While I have never been secretive about the work Marine CSI does in the region, I have made it a clear point on my website to state that no program, branding, or workshop is affiliated with the work that UNCW or their MarineQuest program does. Although a past employee, I have made sure that the work I do is not in conflict with theirs, I have been clear and concise in my recruitment about my website links, so there is no confusion about where to register/contact for programs, and I have never been asked to stand down with regards to my programming for the sake of another organization in the region.

I have been very much a stakeholder in the environmental education community in the Southeast region of NC for many years, through my time here working for the NC Aquarium at Fort Fisher, Museum of Coastal Carolina, and MarineQuest, as well as my volunteer work with Pleasure Island Sea Turtle Project and the Karen Beasley Sea Turtle Rescue and Rehabilitation Center. Never in my 20 years of conducting outreach education programs to students and their teachers, have I ever had someone question the validity of the work I do, without justification or a conversation to discuss said conflict.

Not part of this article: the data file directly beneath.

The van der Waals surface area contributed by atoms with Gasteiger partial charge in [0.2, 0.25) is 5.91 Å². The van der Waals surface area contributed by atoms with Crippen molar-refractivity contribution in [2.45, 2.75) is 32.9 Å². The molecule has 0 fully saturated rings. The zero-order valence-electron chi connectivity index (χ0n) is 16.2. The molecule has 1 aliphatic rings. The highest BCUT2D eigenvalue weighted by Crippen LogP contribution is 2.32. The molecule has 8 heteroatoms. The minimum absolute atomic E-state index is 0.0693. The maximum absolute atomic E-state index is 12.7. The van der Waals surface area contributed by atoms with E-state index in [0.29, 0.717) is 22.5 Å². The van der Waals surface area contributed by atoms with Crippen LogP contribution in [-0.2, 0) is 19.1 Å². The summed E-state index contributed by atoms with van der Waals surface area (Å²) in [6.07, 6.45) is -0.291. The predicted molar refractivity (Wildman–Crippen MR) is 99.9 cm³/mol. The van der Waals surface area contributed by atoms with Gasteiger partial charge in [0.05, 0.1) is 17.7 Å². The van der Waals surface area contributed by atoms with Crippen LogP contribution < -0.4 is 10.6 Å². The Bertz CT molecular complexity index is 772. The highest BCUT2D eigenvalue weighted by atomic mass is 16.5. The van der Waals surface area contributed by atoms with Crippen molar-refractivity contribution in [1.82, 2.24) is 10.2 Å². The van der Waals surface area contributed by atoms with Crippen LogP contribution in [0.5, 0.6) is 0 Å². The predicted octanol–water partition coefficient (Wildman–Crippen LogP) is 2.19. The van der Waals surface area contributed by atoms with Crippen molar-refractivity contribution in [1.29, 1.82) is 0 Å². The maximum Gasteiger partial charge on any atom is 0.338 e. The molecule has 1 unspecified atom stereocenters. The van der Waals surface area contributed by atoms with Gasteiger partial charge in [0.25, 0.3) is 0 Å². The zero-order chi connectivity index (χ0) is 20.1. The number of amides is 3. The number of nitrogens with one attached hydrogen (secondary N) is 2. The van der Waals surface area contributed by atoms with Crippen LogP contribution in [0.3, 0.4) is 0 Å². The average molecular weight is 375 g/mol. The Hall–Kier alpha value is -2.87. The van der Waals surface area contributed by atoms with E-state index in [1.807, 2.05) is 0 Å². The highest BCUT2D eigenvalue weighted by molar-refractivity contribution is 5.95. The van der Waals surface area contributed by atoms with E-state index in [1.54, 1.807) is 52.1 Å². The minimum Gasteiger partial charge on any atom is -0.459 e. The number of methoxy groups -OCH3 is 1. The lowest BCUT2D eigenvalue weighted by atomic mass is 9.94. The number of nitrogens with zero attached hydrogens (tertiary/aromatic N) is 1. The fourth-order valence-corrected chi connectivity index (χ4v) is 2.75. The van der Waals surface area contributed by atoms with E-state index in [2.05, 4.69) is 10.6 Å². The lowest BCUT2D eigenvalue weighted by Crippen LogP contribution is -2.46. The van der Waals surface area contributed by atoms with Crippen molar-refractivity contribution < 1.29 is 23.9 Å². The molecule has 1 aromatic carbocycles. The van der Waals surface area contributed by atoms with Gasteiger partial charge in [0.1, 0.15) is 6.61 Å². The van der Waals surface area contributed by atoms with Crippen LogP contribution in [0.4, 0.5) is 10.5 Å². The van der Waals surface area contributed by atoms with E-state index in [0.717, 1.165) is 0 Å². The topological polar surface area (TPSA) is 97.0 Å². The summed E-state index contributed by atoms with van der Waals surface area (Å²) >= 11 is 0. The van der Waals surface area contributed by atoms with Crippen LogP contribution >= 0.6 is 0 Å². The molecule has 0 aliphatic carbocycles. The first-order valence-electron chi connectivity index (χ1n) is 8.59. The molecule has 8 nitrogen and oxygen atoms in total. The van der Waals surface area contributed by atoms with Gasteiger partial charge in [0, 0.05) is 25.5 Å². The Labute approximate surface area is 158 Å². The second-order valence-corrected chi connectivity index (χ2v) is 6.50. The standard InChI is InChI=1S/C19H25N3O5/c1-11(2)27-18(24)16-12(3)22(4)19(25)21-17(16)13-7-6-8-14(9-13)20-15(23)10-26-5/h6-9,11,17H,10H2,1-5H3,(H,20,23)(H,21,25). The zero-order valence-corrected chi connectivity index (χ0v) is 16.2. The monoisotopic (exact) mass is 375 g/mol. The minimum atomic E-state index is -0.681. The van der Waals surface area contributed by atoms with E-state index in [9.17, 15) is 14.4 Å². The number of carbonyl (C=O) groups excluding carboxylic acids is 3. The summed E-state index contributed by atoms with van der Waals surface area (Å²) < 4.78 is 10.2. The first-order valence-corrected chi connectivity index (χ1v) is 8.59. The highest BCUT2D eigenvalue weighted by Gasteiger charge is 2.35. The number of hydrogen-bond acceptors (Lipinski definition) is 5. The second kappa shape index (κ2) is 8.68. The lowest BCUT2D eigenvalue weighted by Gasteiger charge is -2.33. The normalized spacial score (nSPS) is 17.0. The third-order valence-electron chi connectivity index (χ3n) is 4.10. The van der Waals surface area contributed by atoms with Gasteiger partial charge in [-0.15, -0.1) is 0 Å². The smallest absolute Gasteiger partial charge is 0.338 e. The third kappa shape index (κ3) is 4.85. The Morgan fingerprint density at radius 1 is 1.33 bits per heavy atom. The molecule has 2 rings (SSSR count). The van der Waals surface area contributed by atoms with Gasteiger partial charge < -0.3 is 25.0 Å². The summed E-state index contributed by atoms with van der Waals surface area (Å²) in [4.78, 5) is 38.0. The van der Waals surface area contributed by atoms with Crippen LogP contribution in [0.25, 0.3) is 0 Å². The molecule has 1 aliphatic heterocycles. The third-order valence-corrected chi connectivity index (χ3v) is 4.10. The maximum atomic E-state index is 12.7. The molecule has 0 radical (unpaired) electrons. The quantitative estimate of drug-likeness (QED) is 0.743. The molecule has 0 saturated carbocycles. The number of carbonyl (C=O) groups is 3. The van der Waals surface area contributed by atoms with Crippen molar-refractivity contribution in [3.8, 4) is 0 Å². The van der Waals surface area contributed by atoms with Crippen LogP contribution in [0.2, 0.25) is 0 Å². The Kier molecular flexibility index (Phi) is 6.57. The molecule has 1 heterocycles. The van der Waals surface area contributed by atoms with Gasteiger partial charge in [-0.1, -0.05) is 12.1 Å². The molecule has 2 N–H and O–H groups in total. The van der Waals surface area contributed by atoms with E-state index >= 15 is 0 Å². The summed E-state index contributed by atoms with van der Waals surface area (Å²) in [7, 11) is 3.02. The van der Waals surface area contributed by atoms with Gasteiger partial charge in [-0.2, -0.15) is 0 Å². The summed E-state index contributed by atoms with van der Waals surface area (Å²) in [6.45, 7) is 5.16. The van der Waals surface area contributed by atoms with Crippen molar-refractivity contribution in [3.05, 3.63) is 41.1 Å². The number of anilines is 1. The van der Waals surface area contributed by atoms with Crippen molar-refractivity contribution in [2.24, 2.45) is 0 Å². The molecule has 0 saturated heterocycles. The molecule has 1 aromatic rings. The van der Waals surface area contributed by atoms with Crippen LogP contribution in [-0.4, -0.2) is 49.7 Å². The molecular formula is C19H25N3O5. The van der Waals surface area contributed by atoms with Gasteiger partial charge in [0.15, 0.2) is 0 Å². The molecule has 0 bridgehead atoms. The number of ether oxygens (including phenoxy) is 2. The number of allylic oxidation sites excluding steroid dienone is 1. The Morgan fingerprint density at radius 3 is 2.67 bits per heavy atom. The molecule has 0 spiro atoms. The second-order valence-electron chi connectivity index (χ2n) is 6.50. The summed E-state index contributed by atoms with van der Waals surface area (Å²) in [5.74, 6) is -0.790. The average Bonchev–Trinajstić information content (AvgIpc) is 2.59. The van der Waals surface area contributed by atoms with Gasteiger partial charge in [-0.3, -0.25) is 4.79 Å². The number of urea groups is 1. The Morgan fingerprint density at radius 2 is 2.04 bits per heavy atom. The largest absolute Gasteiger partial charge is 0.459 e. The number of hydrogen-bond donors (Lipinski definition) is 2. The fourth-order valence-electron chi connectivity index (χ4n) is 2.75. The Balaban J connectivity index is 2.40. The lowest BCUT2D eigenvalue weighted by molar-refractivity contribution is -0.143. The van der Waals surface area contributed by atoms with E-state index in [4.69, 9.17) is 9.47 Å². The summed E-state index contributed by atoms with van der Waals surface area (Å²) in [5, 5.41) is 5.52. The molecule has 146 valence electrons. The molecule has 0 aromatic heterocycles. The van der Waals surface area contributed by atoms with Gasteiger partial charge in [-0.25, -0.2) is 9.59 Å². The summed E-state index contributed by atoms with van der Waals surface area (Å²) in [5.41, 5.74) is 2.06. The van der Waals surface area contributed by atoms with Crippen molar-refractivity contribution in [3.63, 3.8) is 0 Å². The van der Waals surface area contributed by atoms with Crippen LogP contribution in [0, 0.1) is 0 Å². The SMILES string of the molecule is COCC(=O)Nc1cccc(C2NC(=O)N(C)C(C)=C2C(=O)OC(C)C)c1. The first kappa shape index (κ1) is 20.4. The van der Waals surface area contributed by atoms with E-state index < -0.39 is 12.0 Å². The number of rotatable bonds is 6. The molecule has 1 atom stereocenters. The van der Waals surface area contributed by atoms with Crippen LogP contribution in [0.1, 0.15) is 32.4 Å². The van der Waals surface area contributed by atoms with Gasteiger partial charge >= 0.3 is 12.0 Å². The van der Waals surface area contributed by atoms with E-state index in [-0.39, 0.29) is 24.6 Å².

Marine CSI: Coastal Science Investigations is a for-profit business that conducts in-school field trip opportunities to all schools in the Brunswick-New Hanover-Pender-Onslow County area. We work with public, private, homeschool, Girl Scout, and preschools to ensure an "empowering, engaging, and exceptional learning experience" through our hands-on marine science activities. Our Coastal Curriculum was designed to provide educators with a resource to build environmental and marine science into their schools and our Explore Your Watershed series was designed to give families an opportunity to get out to their local ecosystems and conduct their own hands-on experiments. Our big books of lessons were adapted and are adaptable to enhance the science curriculum with correlation to the Next Generation Science Standards. All of our resources are currently self-published and profits from sales go directly into the purchasing of more materials for our programs.

I have plans for a five-year expansion to include other counties to the west, as well as our brand new Marine CSI Ambassador program, where educators can enroll in our webinar series and learn what it takes to fully incorporate marine and environmental science into their schools. With our partnership with NC Sea Grant, we have been able to expand our horizons with teacher workshops to better serve our education community and provide Criteria II credit for those involved with NCEE. As a NC certified Environmental Educator, I want to give back and provide amazing hands-on learning experiences for educators like the ones I was provided with. At no point in my career should I have to manage the insecurities of others with regards to the work I do, the facilities I utilize through the partnerships I have made, or the expansion of my business to reach more students and educators.